Myriam El Haik, Toy Toy II, 2017
Myriam El Haik, Toy Toy II, 2017
Dušan Zahoranský for Into the MU, Bratislava, 2017
The Bratislava Kunsthalle is making global art history by showcasing a truly innovative case of mounting a cross-cultural exhibition.
Curated by Berlin-based curator, Elisa Rusca, Into the MU develops the idea of mu, the Zen Buddhist notion of void, into the tying thread of an exhibition of contemporary artists from three continents.
Mu is the absence that occupies a volume. It’s a negative presence, essential to the existence of the positive. It’s the parergon to the ergon.
Mu denotes in more art historical terms, the pictorial tool used across East Asia painting traditions to create perspective. Into the MU presents works from artists who have abstracted, interpreted and appropriated this notion of void into new mediums. The result is striking: one sees a sculptural installation by Myriam El Haïk (b.1973, Rabat, Morrocco)’s Toy Toy II!, made of intricately cut single pieces of plastic, laid out next to a partition of music. Each piece refers to another note in the John Cage-esque musical sheet. Technology allows for this 3D printing effect, which puts the viewer into an empty middle ground between the plastic’s constructed materiality and the music notes’ imaginary immateriality. The void is also felt in Dušan Zahoranský (b. 1972, Havirov, Czech Republic)’s video work, with a more political undertone. He projects the famous Slavín monument of the Slovakian capital on alternate screens, playing with the viewer’s conceptions of surface, light and object – while creating an empty space between the presence and absence of history.
The concept of mu seems thus adaptable to many different cultural, social, historical and visual contexts.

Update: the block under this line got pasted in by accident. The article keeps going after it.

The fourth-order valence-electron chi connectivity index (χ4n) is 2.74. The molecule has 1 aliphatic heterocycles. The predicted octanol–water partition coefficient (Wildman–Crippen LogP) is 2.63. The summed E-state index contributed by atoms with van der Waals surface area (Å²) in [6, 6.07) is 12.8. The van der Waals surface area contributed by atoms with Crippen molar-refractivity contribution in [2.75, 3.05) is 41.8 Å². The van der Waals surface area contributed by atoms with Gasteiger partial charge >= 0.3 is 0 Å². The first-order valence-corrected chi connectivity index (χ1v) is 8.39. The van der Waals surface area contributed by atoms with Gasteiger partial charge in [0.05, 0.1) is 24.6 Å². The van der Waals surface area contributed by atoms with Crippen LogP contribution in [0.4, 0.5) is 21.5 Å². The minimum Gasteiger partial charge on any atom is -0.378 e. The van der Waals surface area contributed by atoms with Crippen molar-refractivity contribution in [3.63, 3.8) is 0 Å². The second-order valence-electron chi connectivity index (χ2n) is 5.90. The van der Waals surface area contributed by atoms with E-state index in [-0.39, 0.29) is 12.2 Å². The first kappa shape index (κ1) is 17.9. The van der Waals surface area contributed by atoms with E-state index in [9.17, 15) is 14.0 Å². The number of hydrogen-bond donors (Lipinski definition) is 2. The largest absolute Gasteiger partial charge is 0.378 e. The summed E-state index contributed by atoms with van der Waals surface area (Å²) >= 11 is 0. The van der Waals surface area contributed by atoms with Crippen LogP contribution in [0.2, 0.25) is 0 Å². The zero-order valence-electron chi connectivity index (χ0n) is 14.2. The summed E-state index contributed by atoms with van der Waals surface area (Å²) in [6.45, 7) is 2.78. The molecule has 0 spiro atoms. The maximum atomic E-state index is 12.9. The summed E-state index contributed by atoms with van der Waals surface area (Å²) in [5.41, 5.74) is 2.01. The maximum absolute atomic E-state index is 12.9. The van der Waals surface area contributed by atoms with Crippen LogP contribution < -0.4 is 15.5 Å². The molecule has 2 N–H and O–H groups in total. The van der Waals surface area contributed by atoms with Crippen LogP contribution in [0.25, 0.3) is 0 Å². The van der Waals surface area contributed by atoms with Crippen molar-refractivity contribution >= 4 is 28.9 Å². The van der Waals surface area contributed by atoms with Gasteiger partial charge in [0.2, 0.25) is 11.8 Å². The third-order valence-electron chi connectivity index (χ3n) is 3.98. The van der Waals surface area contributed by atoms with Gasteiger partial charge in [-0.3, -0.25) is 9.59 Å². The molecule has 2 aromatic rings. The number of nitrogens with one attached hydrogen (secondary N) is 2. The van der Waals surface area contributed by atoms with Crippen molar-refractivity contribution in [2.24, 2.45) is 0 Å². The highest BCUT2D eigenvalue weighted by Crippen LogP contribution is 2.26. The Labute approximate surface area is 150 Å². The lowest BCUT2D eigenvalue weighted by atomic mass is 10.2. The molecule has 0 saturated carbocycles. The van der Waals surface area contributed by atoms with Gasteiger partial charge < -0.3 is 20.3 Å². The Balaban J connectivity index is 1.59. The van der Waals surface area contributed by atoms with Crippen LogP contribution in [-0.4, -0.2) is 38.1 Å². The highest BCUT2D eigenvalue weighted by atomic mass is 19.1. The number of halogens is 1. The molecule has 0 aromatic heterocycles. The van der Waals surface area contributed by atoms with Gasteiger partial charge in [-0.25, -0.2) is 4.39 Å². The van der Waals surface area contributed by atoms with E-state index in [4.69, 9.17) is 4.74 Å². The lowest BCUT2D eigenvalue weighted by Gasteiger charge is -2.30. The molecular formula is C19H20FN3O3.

To take away the cultural Zen connotations of mu and its associations to East Asian art history was a risky move from curator Elisa Rusca. To commission works by Arab, European and American contemporary artists based on a century-old aesthetic philosophy might be criticized as appropriative. But Rusca did a splendid job at reviving this art historical tool and making it relevant for our globally interconnected 21st century.
Instead of taking from the toolkit of Western philosophy and aesthetics, she looked eastwards and found a notion highly applicable to our current society of spectacle. As she writes, “Into the MU explores the concept of emptiness and the relevance of its formless shapes in a contemporary context that seems to be constantly and desperately looking to be filled”. Objects, images, signs and symbols give us an overwhelming amount of information in the Age of Cyberspace. One should perhaps stop, take a minute and explore the empty 0 of the 0101 code, the flip side of our Facebook newsfeed, the absence of public art statues, or the programming behind our Spotify music– the void that holds the network our digital scaffoldings. As Rusca writes, “the mu embodies the slippery spaces in between the infrastructure’s knots, created a new point where to start looking at reality”. The other artists in the show include Nathan Baker (b. 1979, Michigan, USA) and Ciarán Walsh (b. 1980, Carlow, Ireland). A strong curatorial statement worth paying attention at the Kunsthalle LAB at the Kunsthalle Bratislava, Slovakia.